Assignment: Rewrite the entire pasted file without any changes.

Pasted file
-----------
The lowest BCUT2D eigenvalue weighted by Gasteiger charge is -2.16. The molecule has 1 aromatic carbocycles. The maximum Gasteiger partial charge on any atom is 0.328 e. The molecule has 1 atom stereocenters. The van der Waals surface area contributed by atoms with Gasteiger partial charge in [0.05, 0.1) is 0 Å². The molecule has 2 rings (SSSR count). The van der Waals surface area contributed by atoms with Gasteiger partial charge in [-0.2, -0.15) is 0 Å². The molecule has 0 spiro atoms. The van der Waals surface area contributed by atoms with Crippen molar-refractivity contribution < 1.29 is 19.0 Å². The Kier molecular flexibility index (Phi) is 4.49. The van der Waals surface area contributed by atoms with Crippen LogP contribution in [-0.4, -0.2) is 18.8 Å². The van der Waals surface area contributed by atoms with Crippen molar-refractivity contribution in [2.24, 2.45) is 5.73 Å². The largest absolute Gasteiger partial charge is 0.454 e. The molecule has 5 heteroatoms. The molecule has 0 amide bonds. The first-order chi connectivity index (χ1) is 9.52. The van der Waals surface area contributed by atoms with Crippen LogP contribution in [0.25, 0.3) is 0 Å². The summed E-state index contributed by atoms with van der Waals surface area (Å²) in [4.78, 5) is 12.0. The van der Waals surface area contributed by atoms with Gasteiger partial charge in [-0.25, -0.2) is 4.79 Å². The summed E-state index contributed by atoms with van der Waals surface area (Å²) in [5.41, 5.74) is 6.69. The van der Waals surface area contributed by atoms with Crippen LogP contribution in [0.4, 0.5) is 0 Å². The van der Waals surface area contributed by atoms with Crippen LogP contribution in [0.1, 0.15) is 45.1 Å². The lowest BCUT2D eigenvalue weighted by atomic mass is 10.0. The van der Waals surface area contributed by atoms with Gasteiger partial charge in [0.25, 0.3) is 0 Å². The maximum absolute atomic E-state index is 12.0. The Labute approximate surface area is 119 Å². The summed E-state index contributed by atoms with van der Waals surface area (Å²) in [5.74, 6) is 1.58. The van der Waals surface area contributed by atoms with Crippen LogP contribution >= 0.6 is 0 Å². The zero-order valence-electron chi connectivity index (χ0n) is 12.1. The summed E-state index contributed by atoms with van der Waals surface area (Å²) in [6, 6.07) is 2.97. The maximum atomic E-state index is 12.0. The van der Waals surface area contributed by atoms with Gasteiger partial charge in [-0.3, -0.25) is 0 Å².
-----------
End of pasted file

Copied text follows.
The lowest BCUT2D eigenvalue weighted by Gasteiger charge is -2.16. The molecule has 1 aromatic carbocycles. The maximum Gasteiger partial charge on any atom is 0.328 e. The molecule has 1 atom stereocenters. The van der Waals surface area contributed by atoms with Gasteiger partial charge in [0.05, 0.1) is 0 Å². The molecule has 2 rings (SSSR count). The van der Waals surface area contributed by atoms with Gasteiger partial charge in [-0.2, -0.15) is 0 Å². The molecule has 0 spiro atoms. The van der Waals surface area contributed by atoms with Crippen molar-refractivity contribution < 1.29 is 19.0 Å². The Kier molecular flexibility index (Phi) is 4.49. The van der Waals surface area contributed by atoms with Crippen LogP contribution in [-0.4, -0.2) is 18.8 Å². The van der Waals surface area contributed by atoms with Crippen molar-refractivity contribution in [2.24, 2.45) is 5.73 Å². The largest absolute Gasteiger partial charge is 0.454 e. The molecule has 5 heteroatoms. The molecule has 0 amide bonds. The first-order chi connectivity index (χ1) is 9.52. The van der Waals surface area contributed by atoms with Crippen LogP contribution in [0.25, 0.3) is 0 Å². The summed E-state index contributed by atoms with van der Waals surface area (Å²) in [4.78, 5) is 12.0. The van der Waals surface area contributed by atoms with Gasteiger partial charge in [-0.25, -0.2) is 4.79 Å². The summed E-state index contributed by atoms with van der Waals surface area (Å²) in [5.41, 5.74) is 6.69. The van der Waals surface area contributed by atoms with Crippen LogP contribution in [0.4, 0.5) is 0 Å². The van der Waals surface area contributed by atoms with Crippen LogP contribution in [0.1, 0.15) is 45.1 Å². The lowest BCUT2D eigenvalue weighted by atomic mass is 10.0. The van der Waals surface area contributed by atoms with Gasteiger partial charge in [0.25, 0.3) is 0 Å². The maximum absolute atomic E-state index is 12.0. The Labute approximate surface area is 119 Å². The summed E-state index contributed by atoms with van der Waals surface area (Å²) in [5.74, 6) is 1.58. The van der Waals surface area contributed by atoms with Crippen LogP contribution >= 0.6 is 0 Å². The zero-order valence-electron chi connectivity index (χ0n) is 12.1. The summed E-state index contributed by atoms with van der Waals surface area (Å²) in [6, 6.07) is 2.97. The maximum atomic E-state index is 12.0. The van der Waals surface area contributed by atoms with Gasteiger partial charge in [-0.3, -0.25) is 0 Å².